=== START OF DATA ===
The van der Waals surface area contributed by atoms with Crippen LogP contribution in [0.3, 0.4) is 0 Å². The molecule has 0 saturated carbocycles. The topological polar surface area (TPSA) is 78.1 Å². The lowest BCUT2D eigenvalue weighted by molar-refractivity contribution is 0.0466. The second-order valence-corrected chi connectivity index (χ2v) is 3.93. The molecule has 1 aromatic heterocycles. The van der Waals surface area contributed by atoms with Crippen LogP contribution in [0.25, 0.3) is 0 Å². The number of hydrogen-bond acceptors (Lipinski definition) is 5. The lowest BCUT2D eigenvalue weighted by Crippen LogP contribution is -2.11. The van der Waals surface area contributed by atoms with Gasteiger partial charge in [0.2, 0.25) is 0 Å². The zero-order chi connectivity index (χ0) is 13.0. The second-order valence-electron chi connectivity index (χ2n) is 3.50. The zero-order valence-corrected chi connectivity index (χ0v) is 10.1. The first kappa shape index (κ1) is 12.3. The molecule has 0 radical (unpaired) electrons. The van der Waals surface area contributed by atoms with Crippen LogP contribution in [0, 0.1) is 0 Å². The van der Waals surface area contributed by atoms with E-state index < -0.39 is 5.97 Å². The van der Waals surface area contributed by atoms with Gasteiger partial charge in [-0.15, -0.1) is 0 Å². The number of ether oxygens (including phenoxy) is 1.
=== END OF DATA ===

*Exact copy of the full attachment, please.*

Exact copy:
The van der Waals surface area contributed by atoms with Crippen LogP contribution in [0.3, 0.4) is 0 Å². The molecule has 0 saturated carbocycles. The topological polar surface area (TPSA) is 78.1 Å². The lowest BCUT2D eigenvalue weighted by molar-refractivity contribution is 0.0466. The second-order valence-corrected chi connectivity index (χ2v) is 3.93. The molecule has 1 aromatic heterocycles. The van der Waals surface area contributed by atoms with Crippen LogP contribution in [0.25, 0.3) is 0 Å². The number of hydrogen-bond acceptors (Lipinski definition) is 5. The lowest BCUT2D eigenvalue weighted by Crippen LogP contribution is -2.11. The van der Waals surface area contributed by atoms with Gasteiger partial charge in [0.2, 0.25) is 0 Å². The zero-order chi connectivity index (χ0) is 13.0. The second-order valence-electron chi connectivity index (χ2n) is 3.50. The zero-order valence-corrected chi connectivity index (χ0v) is 10.1. The first kappa shape index (κ1) is 12.3. The molecule has 0 radical (unpaired) electrons. The van der Waals surface area contributed by atoms with Crippen LogP contribution in [0, 0.1) is 0 Å². The van der Waals surface area contributed by atoms with E-state index < -0.39 is 5.97 Å². The van der Waals surface area contributed by atoms with Gasteiger partial charge in [-0.15, -0.1) is 0 Å². The number of ether oxygens (including phenoxy) is 1.